It would have been really hard to explain how the Cal Poly men’s basketball team beat UC Santa Barbara on Saturday night.
Midway through the first half, the Mustangs were shooting 17.6 percent from the floor. They finished the game a little better overall, but the 23.4 percent was still easily the poorest shooting night of the season by a wide margin. They were also 4 of 22 from 3-point range.
Still, Cal Poly had a 10-point lead on archrival UC Santa Barbara with less than 7:30 left in the game. The Gauchos needed a 13-0 run to take the lead for good and stun a sellout Mott Athletics Center crowd in the final two minutes of a 50-45 win.
In those five minutes where UC Santa Barbara stormed ahead, the game went from Ripley’s Believe It or Not to just desserts.
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“It would be an oddity,” Cal Poly head coach Joe Callero said, recalling a similar situation in Wednesday’s overtime victory at Hawaii where guard Reese Morgan hit three late 3-pointers, including the game-winner after starting the night 0 for 6 from the floor.
“The game against Hawaii the other night, we looked at that game statistically and asked how could we possibly win that game,” Callero said, “and it was amazing
because it was a gritty and gutty, had-to-make-a-shot-sooner-or-later kind of game.”
On Saturday, however, Callero said, “We couldn’t buy a basket.”
Cal Poly (8-6, 1-1 Big West Conference) came into the game shooting 39.8 percent. The only other time the Mustangs shot under 30 percent in a game was a 63-57 loss at Fresno State in mid-December where they made 29.8 percent from the floor.
Other than the poor shooting, Cal Poly had checked off all the other boxes in pursuit of a victory over UC Santa Barbara (8-7, 1-0 Big West), which came in looking to even the score after getting blown away by the Mustangs in last season’s Big West Tournament.
On Saturday, Cal Poly was successful in keeping Gauchos star big man Alan Williams out of the offensive picture.
Williams, a national award candidate, grabbed 15 rebounds but was 4 of 11 from the floor for nine points. He went through the first half without a foul, but Cal Poly went right at him in the second, drawing four fouls on Williams in the first seven minutes.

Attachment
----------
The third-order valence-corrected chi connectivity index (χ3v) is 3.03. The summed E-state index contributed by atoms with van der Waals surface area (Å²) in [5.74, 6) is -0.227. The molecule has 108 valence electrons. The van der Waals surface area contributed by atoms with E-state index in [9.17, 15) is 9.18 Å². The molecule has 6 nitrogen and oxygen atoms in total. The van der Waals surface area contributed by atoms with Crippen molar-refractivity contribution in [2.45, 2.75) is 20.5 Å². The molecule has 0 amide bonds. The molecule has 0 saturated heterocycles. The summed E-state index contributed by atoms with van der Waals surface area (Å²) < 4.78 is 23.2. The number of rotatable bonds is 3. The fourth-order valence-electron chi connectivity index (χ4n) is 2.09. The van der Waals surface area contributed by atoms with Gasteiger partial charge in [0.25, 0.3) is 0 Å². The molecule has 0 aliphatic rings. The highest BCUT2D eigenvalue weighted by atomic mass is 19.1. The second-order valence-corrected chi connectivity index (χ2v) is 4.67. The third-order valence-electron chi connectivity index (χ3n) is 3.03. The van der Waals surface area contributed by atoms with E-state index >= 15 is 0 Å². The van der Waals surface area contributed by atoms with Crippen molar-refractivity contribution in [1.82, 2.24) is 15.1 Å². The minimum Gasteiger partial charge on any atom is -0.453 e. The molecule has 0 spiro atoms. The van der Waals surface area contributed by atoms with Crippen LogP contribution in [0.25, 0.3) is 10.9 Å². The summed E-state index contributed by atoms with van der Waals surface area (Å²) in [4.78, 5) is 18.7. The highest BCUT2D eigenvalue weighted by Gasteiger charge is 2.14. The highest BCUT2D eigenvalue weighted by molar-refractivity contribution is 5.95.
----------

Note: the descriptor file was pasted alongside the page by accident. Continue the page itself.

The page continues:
Gabe Vincent had a game-high 15 points, including one of the four 3-pointers the Gauchos had during the 13-0 run to take the lead.
Williams came into the game averaging 18.6 points, but the foul trouble ushered him to the sideline, where he really did not factor much in the comeback or its conclusion.
“The mindset was just being physical with him,” junior center Brian Bennett said. “A lot of us are returners on the team, and we remember how we played physical against him in the tournament, and we wanted to come out and do the exact same thing. And it got him out of his game a little bit, got them to not looking in to him as much.”
Cal Poly also dominated the offensive glass. The Mustangs had 20 offensive rebounds to just 10 for the Gauchos, but in the end, it didn’t serve them all that well.
Cal Poly had a chance to cut UC Santa Barbara’s lead to two when Maliik Love got a steal under his own basket with 15 seconds left, but Love could not convert the basket, and the two successive putback attempts also missed the mark.
For all of their offensive rebounds, Cal Poly only held an 8-7 advantage in second-chance points.
“When we had an 8- to 10-point lead,” Callero said, “and we had a couple putback opportunities to maybe stretch it out to 12 or 14, create a little bit more breathing room, we never capitalized on that, and that allowed them to chip it down, make a shot, and all of a sudden now the pressure of the game kind of changed around. They’re shooting loose, and we were tight when we had those opportunities.”
unior forward Joel Awich had a team-high 13 points for Cal Poly, tying his career high. Bennett had 10 points and 10 rebounds for his second career double-double. The first came in his first collegiate game as a true freshman against TCU in the 2012 season-opener.
Mustangs leading scorer David Nwaba had six points on 2 of 9 from the field and was held under double digits for just the second time this season. The first was Wednesday’s Big West opener against Hawaii.
Nwaba, who came into the game averaging more than 14 points, said the conference teams are scouting his tendencies much better than the nonconference opponents did.
“It just means I need to get back in the gym and get up some more shots,” Nwaba said.
Cal Poly also needs others to pick up the slack when the defense is limiting Nwaba. In previous games, that has come from Morgan and fellow shooting guard Michael Bolden.
The duo combined to shoot 0 for 10 from 3-point range Saturday.
“Those are our two guards that are really going to be able to have to knock down some shots for us,” Callero said. “It was one of those nights where we were 0 for 10 from our two-guard spot, and half of those were great, clean rhythm looks.
“The issue is always constantly the chess match, and it kind of goes on throughout the season. We put guys in different positions. We may put David on the block or in the high post.”